In today’s world with ever more systems and services constantly released, designing human-machine interaction is a must. The problem with interaction design is not that we are not good at interaction. Social skills vary across individuals, but seeing two strangers, possibly even without a mutual language, making up a mutual understanding step-by-step clearly indicates the human ability to interact and thus to shape interaction.
However, designing human-computer interaction is not the same as using various interaction means and constantly adapting the means according to their success or limitations in a specific interaction. Rather, programming is tantamount to determine the interaction capabilities prior to the actual interaction. This is far from the sensitive development during interaction of the means of interaction seen in human communication. Surely, people can be taught how to respond to system behaviour. But one expects greater easiness of self-services than that users would have to take courses in order to use a new service.
How to find the user interfaces that make untrained people ready to interact with a system is not easy. Usability testing is one means to ensure that working systems actually works with humans. But tests are not in themselves the means to reach good interaction designs.
What I presented as part of the SMART Seminar Series was a system for facilitating so-called Wizard-of-Oz experiments. Such experiments let users think they are interacting with a functioning system, but there is actually a human test leader who controls the output of the system. This could be used to test interaction schemes before programming the system’s interpretative parts.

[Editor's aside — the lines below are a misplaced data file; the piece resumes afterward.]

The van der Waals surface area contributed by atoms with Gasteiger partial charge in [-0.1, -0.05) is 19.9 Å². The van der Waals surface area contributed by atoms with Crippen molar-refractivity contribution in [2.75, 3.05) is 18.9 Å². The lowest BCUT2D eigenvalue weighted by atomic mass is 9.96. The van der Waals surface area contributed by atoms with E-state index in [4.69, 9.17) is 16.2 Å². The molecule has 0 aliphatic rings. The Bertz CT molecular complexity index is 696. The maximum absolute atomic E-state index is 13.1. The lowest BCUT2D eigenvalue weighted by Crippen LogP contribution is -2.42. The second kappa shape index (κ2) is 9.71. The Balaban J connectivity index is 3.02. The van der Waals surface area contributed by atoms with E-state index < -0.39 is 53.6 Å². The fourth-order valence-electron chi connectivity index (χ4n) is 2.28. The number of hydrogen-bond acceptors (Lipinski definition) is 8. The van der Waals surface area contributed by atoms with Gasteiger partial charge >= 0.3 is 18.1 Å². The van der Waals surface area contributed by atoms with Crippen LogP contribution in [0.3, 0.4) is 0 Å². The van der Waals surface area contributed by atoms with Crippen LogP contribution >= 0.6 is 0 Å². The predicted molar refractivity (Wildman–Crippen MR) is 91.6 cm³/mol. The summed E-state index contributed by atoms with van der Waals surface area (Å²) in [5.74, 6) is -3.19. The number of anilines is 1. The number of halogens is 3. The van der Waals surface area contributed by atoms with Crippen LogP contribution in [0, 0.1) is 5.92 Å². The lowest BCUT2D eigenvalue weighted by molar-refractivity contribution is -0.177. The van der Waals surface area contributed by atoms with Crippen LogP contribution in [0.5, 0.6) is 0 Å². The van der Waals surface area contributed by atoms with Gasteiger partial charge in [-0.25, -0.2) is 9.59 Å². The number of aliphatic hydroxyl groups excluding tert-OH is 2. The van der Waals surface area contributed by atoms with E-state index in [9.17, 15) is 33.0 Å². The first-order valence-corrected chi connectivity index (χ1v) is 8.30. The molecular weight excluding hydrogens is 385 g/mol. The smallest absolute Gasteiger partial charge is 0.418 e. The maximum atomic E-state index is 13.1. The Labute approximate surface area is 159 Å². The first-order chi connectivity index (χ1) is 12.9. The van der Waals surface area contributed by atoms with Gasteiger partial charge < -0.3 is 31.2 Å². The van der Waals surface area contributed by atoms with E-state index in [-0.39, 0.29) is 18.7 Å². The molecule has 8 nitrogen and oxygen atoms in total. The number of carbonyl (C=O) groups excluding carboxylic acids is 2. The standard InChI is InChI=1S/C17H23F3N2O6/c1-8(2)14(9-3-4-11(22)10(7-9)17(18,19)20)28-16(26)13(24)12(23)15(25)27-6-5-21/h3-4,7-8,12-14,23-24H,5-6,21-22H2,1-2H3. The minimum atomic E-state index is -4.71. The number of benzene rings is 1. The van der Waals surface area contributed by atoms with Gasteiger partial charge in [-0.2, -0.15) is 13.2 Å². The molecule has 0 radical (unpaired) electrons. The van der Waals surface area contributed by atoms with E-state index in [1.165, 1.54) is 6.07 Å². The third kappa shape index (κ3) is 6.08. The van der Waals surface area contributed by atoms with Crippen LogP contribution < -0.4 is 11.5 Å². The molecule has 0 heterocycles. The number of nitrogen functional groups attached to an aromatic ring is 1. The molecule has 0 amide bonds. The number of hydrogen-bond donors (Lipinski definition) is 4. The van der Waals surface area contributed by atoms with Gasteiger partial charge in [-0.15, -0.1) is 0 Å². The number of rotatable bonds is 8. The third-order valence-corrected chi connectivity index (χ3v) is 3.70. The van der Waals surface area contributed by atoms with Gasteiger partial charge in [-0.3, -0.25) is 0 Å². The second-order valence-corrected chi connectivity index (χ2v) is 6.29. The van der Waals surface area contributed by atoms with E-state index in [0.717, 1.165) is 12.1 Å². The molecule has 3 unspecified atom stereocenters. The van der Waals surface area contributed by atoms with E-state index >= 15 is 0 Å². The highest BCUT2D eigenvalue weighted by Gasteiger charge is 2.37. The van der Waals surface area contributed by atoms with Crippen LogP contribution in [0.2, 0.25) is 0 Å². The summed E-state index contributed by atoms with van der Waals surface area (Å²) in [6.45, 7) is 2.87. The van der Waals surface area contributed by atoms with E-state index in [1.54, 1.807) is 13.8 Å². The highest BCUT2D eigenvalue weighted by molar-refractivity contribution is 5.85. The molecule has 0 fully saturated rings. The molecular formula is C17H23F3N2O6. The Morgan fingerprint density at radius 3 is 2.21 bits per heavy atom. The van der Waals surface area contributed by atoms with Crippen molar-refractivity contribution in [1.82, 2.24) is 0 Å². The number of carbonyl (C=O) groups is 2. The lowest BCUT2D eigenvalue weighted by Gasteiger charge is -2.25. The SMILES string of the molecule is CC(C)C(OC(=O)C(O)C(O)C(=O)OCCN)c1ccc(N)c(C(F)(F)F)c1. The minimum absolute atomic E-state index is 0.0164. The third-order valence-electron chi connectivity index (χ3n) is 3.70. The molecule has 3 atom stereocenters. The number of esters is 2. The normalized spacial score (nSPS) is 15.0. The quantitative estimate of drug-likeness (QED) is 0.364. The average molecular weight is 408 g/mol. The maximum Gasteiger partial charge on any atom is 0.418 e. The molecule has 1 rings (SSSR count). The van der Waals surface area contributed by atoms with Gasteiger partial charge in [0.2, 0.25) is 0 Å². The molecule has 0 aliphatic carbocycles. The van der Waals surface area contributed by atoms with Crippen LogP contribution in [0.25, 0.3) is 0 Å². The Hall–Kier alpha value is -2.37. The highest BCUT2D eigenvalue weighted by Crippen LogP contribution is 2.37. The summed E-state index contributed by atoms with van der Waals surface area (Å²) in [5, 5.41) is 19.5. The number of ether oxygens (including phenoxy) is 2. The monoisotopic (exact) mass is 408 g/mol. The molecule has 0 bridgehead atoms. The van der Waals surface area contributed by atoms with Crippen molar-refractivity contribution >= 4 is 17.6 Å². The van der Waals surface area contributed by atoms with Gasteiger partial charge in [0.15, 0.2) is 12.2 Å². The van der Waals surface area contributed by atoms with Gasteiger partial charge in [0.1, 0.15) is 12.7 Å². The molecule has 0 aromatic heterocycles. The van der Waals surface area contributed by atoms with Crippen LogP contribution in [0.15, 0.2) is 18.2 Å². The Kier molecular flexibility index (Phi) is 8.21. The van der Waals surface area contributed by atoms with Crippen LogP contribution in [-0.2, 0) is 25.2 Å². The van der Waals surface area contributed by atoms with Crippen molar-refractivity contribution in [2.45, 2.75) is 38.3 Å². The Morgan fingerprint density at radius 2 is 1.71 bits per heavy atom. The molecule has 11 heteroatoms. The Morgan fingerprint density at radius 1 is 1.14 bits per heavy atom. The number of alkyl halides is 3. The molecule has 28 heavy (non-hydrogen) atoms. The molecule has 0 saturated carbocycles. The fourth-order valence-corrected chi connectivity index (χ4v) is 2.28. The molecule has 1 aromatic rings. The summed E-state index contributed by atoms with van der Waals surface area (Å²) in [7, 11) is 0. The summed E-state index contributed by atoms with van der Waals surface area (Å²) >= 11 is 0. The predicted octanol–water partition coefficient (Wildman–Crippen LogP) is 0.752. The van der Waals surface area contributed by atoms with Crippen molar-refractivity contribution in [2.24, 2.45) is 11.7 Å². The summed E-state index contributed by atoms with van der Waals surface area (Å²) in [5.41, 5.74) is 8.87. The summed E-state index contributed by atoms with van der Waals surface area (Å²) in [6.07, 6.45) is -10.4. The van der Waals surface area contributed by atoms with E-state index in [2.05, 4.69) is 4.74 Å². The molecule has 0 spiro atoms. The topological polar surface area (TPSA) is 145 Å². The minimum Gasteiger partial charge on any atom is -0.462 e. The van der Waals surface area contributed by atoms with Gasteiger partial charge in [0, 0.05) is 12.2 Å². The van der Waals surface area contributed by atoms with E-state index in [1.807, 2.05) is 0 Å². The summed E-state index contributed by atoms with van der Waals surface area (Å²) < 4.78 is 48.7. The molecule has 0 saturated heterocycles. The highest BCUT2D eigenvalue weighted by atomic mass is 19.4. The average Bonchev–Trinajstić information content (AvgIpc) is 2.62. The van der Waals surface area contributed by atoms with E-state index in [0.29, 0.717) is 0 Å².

However, we also stress the possibility to make softer experiments where the human wizard is allowed to go outside pre-designed interaction schemes. This because it is often in the very act of interaction that we get ideas of specific output that may be easier to understand for the users. This entails an articulation in the GUI domain rather than only outputting text (and computer speech).
Not every articulation is possible to generate by a manually controlled system. But it is anyhow easier to test and develop an interaction scheme with such wizardry than by programming every time before testing.
Using such ultra-soft methodology where the designer has to take the role of the system gives insights into the human-computer dialogue that is hard to gain outside the conversation. This said, it should be admitted that many systems developers do not even know how to use ordinary usability testing. It is like a certain kind of systems thinking that Graham Harris has written some blog posts about – seeing people interact, if only with a machine, evokes unruly complexities that system designers do not regard as belonging to the system development process.
We argue to the contrary. Various ways of interacting with prospective users gives insights that should shape the development process.
Professor John Sören Petersson visited SMART Infrastructure Facility on May 28th, 2015. During his visit, Professor John Sören Petersson presented his research discussed in this post to an audience from throughout the university, as part of the SMART Seminar Series. To read more about his presentation, including further links, visit the official web report.